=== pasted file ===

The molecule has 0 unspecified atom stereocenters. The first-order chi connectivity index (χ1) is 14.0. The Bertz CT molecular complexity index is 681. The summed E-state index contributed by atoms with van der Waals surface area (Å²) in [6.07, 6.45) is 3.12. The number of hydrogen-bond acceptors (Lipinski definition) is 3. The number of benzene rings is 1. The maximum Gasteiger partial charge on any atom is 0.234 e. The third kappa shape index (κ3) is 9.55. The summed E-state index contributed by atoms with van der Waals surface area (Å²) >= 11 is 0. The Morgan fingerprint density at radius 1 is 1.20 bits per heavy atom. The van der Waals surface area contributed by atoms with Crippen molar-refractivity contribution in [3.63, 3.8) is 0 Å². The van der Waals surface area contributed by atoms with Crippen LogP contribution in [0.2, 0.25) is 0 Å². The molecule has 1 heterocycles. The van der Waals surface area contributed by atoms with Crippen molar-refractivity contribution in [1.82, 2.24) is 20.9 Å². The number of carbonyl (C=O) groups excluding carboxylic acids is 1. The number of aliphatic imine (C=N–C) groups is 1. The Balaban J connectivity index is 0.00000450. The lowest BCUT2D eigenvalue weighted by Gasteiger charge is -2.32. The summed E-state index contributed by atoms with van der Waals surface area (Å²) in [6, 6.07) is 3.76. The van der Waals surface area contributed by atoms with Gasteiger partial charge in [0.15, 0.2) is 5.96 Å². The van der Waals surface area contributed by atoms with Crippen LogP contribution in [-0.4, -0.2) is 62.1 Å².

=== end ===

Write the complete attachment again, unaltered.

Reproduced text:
The molecule has 0 unspecified atom stereocenters. The first-order chi connectivity index (χ1) is 14.0. The Bertz CT molecular complexity index is 681. The summed E-state index contributed by atoms with van der Waals surface area (Å²) in [6.07, 6.45) is 3.12. The number of hydrogen-bond acceptors (Lipinski definition) is 3. The number of benzene rings is 1. The maximum Gasteiger partial charge on any atom is 0.234 e. The third kappa shape index (κ3) is 9.55. The summed E-state index contributed by atoms with van der Waals surface area (Å²) >= 11 is 0. The Morgan fingerprint density at radius 1 is 1.20 bits per heavy atom. The van der Waals surface area contributed by atoms with Crippen molar-refractivity contribution in [3.63, 3.8) is 0 Å². The van der Waals surface area contributed by atoms with Crippen LogP contribution in [0.2, 0.25) is 0 Å². The molecule has 1 heterocycles. The van der Waals surface area contributed by atoms with Crippen molar-refractivity contribution in [1.82, 2.24) is 20.9 Å². The number of carbonyl (C=O) groups excluding carboxylic acids is 1. The number of aliphatic imine (C=N–C) groups is 1. The Balaban J connectivity index is 0.00000450. The lowest BCUT2D eigenvalue weighted by Gasteiger charge is -2.32. The summed E-state index contributed by atoms with van der Waals surface area (Å²) in [6, 6.07) is 3.76. The van der Waals surface area contributed by atoms with Gasteiger partial charge in [0.15, 0.2) is 5.96 Å². The van der Waals surface area contributed by atoms with Crippen LogP contribution in [-0.4, -0.2) is 62.1 Å².